New Region Information - Web Additions
The 1st step is to list the sites. The 2nd step will involve filling in the details for each viewing site listed. The second step will take time, so please be patient. As these new sections are added to the web site, if the information you need is not yet available on-line, please contact British Columbia Wildlife Watch by mail [11385 - 238th Street, Maple Ridge, B.C. V2W 1V3] or e-mail.
Wetland Watching - Knowing Your Habitats
A successful wildlife watcher has learned that specific species frequent certain habitats at predictable times of the year. Wildlife are everywhere not just at formally identified viewing sites. Once you begin to recognize different species and learn what habitats they are likely to visit and when, you will increase your chances of observing wildlife.
Wetlands are an excellent habitat to look for wildlife, including birds, mammals, amphibians, reptiles, insects and fish. There are many different types of wetlands including marshes, bogs and fens. While all different, each represents habitat that attracts and supports wildlife.
Ducks Unlimited Canada has published an excellent handbook called Understanding Wetlands. Its focus is on interior wetlands of British Columbia. In addition to finding a wealth of plant life, a remarkable variety of wildlife species depends on wetlands for water, food, breeding habitat and protective cover. The following excerpts paraphrased from the handbook will help to explain why wetlands are such good places for watching wildlife.
Shorebirds often gather in large flocks around wetlands, wading though shallow water in search of crustaceans, mollusks, small fish, insects and seeds. Emergent plants, such as cattail and bulrush, provide secluded nesting sites close to wetland feeding grounds.
Songbirds are most easily recognized by their cheerful melodies. Wetlands and riparian areas provide a critical source of food, including insects and seeds, during the breeding season and during their long migration.
Hawks and eagles are often seen soaring above wetlands or perched like sentinels in tall snags or trees, carefully surveying their hunting grounds. Many birds of prey depend on the abundant life that wetland and riparian areas support.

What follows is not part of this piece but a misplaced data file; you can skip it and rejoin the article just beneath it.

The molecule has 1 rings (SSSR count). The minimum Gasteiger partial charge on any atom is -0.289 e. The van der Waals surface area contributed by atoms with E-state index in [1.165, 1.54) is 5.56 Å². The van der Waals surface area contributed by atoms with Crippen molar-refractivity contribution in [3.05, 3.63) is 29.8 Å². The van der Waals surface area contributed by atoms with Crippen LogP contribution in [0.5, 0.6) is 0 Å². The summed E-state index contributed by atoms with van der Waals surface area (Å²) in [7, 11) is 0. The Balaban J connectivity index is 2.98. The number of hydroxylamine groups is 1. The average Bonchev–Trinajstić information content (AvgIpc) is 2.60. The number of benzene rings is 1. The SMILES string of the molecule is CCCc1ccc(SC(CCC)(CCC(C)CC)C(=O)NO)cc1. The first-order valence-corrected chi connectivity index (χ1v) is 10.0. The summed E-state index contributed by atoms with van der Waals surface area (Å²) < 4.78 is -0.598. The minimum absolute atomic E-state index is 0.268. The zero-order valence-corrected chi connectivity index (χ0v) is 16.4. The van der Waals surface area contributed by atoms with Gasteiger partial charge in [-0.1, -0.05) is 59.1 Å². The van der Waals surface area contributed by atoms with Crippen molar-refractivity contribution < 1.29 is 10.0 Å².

Undergoing an extraordinary transformation from egg to adult, amphibians are extremely dependent on wetland habitats. Healthy wetlands are critical for amphibian populations. Adult amphibians can travel long distances and utilize many types of riparian and upland habitats before returning to their wetland breeding grounds.
Many species of reptiles are frequent visitors or permanent residents of wetlands. Reptiles depend on healthy riparian areas as well as wetlands for their survival.
Teeming with life, wetlands nourish and support an astounding number of mammals. Year round, Beaver and Muskrat obtain food and material to build lodges. Mink and River Otter excavate dens along the shore, close to their favourite feeding grounds. Moose depend on aquatic plants, willow and other shrubs for food. Many other mammals that are not necessarily wetland-dependent benefit from both wetland and riparian habitats.
Wetland and riparian areas are vital to a wide variety of fish. Wetland invertebrates provide an important source of food while vegetation and covered areas provide resting, breeding and rearing habitat.
Invertebrates include insects, mollusks, crustaceans, spiders and worms. They are by far the most abundant and diverse group of animals living in wetlands. Invertebrates are the foundation upon which the entire wetland food web is built.
Oyster River Regional Park
Redfish Creek Spawning Channel
Robertson Creek Hatchery
Redfish Creek Spawning Channel
Robertson Creek Hatchery
Robertson Creek Hatchery